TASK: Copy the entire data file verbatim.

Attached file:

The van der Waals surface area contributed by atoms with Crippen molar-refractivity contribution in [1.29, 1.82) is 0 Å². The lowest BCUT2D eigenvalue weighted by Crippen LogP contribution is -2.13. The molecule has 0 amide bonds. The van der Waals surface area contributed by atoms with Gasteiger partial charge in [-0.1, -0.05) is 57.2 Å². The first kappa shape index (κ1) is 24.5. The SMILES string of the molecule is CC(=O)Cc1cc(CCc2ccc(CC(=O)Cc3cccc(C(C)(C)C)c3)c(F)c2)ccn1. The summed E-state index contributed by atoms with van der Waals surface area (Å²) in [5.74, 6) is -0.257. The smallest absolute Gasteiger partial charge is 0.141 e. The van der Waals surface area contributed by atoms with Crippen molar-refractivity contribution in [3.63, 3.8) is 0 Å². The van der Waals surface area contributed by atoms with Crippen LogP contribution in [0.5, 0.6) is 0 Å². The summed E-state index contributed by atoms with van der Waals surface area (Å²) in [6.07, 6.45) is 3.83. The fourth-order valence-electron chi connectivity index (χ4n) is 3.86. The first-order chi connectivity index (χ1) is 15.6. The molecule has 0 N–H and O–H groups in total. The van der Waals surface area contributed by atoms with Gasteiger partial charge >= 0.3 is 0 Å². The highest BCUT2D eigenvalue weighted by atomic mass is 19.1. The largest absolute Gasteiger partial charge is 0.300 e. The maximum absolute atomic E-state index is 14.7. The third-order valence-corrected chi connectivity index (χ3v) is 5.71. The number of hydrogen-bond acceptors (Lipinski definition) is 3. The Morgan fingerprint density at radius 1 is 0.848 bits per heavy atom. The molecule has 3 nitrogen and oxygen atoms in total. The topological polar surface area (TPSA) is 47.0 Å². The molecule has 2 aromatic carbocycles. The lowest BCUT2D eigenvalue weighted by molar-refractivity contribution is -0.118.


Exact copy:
The van der Waals surface area contributed by atoms with Crippen molar-refractivity contribution in [1.29, 1.82) is 0 Å². The lowest BCUT2D eigenvalue weighted by Crippen LogP contribution is -2.13. The molecule has 0 amide bonds. The van der Waals surface area contributed by atoms with Gasteiger partial charge in [-0.1, -0.05) is 57.2 Å². The first kappa shape index (κ1) is 24.5. The SMILES string of the molecule is CC(=O)Cc1cc(CCc2ccc(CC(=O)Cc3cccc(C(C)(C)C)c3)c(F)c2)ccn1. The summed E-state index contributed by atoms with van der Waals surface area (Å²) in [5.74, 6) is -0.257. The smallest absolute Gasteiger partial charge is 0.141 e. The van der Waals surface area contributed by atoms with Crippen molar-refractivity contribution in [3.63, 3.8) is 0 Å². The van der Waals surface area contributed by atoms with Crippen LogP contribution in [0.5, 0.6) is 0 Å². The summed E-state index contributed by atoms with van der Waals surface area (Å²) in [6.07, 6.45) is 3.83. The fourth-order valence-electron chi connectivity index (χ4n) is 3.86. The first-order chi connectivity index (χ1) is 15.6. The molecule has 0 N–H and O–H groups in total. The van der Waals surface area contributed by atoms with Gasteiger partial charge >= 0.3 is 0 Å². The highest BCUT2D eigenvalue weighted by atomic mass is 19.1. The largest absolute Gasteiger partial charge is 0.300 e. The maximum absolute atomic E-state index is 14.7. The third-order valence-corrected chi connectivity index (χ3v) is 5.71. The number of hydrogen-bond acceptors (Lipinski definition) is 3. The Morgan fingerprint density at radius 1 is 0.848 bits per heavy atom. The molecule has 3 nitrogen and oxygen atoms in total. The topological polar surface area (TPSA) is 47.0 Å². The molecule has 2 aromatic carbocycles. The lowest BCUT2D eigenvalue weighted by molar-refractivity contribution is -0.118.